htc one x

HTC One X+ Review

HTC One X+ Review

HTC’s One X, which launched earlier in the year, turned out to be quite a capable Android handset, and it was leaps and bounds above the company’s 2011 lineup. However, HTC decided to launch an updated version just a few months after the release of its predecessor. It’s available now exclusively on AT&T’s network, and it’s priced at $199 after a two-year contract. While the One X+ may not look any different than the One X, it does come with some decent and welcomed updates on the inside. It comes out of the box with Android 4.1 Jelly Bean, a NVIDIA Tegra 3 chip, 64GB of storage, and a slightly larger 2100mAh battery. These changes certainly are key updates that are crucial if HTC wants to keep up with other flagships going into the holiday season, but are the upgrades worth the higher price? And more importantly, can it compete with the other top-tier handsets on the market?

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AT&T HTC One X+ and VX pre-orders begin tomorrow

AT&T HTC One X+ and VX pre-orders begin tomorrow

The AT&T pre-order period for the ultra-powerful re-birth of the captain of the HTC football team, the HTC One X+, begins on the 13th of November, that being tomorrow, with a release date of November 16th for in-store availability. These devices expand the HTC One series into the future with one extra-affordable entry into the family and another that's an upgraded version of its former self. Along with the updated version of the T-Mobile HTC One S, this should very well count as a resurgence of the HTC One lineup - a rebirth as a butterfly, if you will.

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Samsung Galaxy Note II hands-on with quad-core gaming

Samsung Galaxy Note II hands-on with quad-core gaming

The Samsung Galaxy Note II is coming to a carrier near you soon, and one fact that seems to have slipped under the radar for many is that it comes with not just a massive display, but a gaming-ready quad-core Exynos processor as well. Samsung's own Exynos quad-core architecture inside this phablet unit makes for a fluid experience only otherwise available on Android with the LG Optimus G or the LG Nexus 4, both of which use Qualcomm's quad-core processor Snapdragon S4 Pro. Let's have a peek at what Samsung's double-punch of both the chassis and the chipset made by them for you.

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HTC One X Jelly Bean update starts in Taiwan and Singapore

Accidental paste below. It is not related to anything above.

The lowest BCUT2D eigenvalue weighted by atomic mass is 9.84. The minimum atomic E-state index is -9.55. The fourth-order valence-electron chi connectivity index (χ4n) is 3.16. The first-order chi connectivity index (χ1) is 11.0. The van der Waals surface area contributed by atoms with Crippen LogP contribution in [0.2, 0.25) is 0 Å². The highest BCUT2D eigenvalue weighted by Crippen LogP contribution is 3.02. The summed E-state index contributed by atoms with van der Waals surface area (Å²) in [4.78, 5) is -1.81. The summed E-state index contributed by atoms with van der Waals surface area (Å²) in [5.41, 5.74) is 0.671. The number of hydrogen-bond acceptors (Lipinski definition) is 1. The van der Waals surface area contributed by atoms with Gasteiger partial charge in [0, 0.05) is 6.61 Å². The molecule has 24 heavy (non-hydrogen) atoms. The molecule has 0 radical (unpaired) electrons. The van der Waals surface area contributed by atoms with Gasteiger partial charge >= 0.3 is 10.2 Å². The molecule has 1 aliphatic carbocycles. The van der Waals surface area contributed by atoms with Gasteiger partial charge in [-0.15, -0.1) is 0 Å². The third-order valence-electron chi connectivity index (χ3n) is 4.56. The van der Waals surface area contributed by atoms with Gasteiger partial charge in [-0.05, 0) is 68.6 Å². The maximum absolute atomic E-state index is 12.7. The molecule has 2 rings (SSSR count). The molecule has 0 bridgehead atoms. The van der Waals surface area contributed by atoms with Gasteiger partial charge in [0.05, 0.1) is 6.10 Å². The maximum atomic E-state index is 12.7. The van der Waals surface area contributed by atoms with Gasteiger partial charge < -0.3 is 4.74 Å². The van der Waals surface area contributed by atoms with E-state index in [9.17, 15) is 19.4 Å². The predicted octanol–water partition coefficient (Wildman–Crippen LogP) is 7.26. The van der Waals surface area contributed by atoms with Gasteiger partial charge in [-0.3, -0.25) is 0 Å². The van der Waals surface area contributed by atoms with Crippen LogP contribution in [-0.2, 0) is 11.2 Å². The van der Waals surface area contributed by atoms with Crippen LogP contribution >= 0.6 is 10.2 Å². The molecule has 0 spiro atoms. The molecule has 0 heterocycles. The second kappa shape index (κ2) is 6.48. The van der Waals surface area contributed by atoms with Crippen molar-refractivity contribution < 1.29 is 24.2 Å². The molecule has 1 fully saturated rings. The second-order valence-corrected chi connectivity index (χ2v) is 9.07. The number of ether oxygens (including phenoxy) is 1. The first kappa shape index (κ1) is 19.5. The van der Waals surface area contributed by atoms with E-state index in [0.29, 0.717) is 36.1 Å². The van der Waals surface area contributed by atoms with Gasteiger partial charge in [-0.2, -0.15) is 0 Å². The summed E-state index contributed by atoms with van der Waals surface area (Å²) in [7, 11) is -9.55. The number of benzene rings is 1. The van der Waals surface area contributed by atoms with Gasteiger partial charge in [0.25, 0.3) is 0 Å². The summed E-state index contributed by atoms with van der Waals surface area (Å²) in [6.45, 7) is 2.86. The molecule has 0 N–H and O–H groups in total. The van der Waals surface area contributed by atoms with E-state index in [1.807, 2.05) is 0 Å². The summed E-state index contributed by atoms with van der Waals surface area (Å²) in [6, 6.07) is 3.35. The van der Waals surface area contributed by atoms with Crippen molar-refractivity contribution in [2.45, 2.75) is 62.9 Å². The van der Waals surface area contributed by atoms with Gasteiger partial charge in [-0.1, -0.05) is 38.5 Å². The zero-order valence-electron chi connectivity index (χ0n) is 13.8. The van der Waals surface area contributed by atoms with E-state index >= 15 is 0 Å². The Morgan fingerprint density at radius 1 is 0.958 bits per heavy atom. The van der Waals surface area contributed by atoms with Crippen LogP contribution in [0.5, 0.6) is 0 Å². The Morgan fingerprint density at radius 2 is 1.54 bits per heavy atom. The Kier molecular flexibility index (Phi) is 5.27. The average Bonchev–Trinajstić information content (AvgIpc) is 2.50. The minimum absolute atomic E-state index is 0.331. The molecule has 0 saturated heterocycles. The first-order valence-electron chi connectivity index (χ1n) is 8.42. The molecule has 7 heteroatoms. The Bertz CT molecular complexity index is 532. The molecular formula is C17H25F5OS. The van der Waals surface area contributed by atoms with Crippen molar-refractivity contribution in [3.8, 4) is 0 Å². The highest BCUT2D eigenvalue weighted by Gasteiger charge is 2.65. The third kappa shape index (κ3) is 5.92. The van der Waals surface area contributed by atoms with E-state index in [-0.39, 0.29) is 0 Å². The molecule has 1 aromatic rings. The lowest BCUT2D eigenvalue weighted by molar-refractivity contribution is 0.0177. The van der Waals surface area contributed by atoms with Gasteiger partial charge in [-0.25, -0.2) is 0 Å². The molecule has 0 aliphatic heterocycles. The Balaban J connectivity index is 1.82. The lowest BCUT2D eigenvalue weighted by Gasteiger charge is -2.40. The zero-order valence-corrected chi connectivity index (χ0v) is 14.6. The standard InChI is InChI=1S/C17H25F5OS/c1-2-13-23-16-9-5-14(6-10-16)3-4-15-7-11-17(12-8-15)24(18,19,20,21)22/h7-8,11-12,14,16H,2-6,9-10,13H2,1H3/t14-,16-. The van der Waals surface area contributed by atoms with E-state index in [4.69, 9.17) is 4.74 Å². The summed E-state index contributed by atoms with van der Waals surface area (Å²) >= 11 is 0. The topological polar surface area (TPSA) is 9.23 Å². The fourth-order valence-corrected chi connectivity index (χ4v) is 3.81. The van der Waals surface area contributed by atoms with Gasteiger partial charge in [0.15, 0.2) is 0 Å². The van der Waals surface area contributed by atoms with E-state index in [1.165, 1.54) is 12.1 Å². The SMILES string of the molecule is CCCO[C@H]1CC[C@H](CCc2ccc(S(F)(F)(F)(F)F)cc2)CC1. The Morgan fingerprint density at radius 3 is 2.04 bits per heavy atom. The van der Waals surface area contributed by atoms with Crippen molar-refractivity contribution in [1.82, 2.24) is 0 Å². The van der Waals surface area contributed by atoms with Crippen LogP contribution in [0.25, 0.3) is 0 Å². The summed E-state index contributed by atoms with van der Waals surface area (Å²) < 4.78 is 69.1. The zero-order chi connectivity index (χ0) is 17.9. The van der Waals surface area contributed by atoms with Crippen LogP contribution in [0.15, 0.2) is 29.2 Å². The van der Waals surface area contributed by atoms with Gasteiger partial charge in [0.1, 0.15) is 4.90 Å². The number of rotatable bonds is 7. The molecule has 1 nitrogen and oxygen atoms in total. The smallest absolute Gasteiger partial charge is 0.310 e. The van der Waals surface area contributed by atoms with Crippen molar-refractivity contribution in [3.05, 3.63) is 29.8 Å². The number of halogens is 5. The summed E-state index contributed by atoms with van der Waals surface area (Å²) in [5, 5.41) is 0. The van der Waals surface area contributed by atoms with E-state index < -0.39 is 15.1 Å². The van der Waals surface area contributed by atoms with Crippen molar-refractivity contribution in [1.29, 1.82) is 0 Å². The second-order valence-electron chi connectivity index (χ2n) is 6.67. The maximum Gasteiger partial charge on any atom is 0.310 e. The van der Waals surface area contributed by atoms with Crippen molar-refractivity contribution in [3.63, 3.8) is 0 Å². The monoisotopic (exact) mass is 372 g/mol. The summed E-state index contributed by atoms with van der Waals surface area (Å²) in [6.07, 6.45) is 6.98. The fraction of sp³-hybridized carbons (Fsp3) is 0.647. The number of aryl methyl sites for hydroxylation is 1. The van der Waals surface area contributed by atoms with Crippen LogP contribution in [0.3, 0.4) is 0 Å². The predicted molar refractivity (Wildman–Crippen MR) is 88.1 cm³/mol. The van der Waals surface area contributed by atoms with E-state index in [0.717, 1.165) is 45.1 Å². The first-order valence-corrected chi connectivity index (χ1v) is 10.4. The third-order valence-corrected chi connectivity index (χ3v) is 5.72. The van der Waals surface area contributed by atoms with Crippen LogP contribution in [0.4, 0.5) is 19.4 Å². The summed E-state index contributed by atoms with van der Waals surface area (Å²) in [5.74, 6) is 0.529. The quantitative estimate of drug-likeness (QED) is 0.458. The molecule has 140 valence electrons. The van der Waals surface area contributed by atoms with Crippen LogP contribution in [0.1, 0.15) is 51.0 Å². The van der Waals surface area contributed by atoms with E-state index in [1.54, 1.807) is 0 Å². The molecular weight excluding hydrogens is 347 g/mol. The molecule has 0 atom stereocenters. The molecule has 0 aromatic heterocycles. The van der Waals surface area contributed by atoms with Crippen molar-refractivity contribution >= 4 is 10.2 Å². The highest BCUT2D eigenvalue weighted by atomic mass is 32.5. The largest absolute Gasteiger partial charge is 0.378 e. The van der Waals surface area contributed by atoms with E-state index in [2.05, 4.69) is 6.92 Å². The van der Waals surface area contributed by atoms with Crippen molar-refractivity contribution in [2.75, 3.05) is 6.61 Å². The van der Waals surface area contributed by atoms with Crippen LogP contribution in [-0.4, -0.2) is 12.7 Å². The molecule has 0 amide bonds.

HTC One X Jelly Bean update starts in Taiwan and Singapore

In a press release on October 2, HTC stated that the HTC One X and HTC One S would begin receiving a Jelly Bean update sometime this month. It seems the process has begun for the HTC One X, with users in Taiwan and Singapore reporting on the XDA Developers forum that they have successfully updated to Android 4.1.1 with HTC Sense 4+. According to one user, as well as the screenshot below, it's version 3.14.709.16, and is 353.87MB in size.

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Is HTC finally making Sense?

Is HTC finally making Sense?

After its annus horribilis of 2011, HTC's year is looking considerably better. A solid reception to the One series and a potentially key deal to be the face of Windows Phone 8 - seized right under Nokia's nose, no less - is the dressing around hardware that is finally compelling: attractive, competitively priced, not embarrassed in specifications. Now, with the HTC One X+, there are signs that HTC is addressing its last big blot on the score-sheet: cloud services.

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HTC One X+ vs Samsung Galaxy S III battle royale

HTC One X+ vs Samsung Galaxy S III battle royale

If you're heading to your local AT&T quite soon and are planning on specifically hitting up the Android-only universe, you may very well be deciding between the HTC One X+ and the Samsung Galaxy S III as your two possible heroes. What we're going to do here is a quick rundown of what it'll mean for you to own one or the other - and that has to do with more than just specifications. Of course we'll need to start with specifications one way or another, so let's begin with the screen size: 4.7-inches vs 4.8-inches.

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What happened to the HTC Hero Device strategy?

What happened to the HTC Hero Device strategy?

Back in January of 2012 a message was released by HTC’s UK chief Phil Robertson that made it clear how the manufacturer would be limiting the amount of devices they'd release in 2012 - what happened to that promise? The words relayed back then made it seem as though HTC would be going Apple's way with a strategy that focused on a single phone - or perhaps a small collection of phones - that would be supported in ways that simply are not allowed by a strategy that includes phone after phone released in tight succession. This was an amazing opportunity for HTC - what happened?

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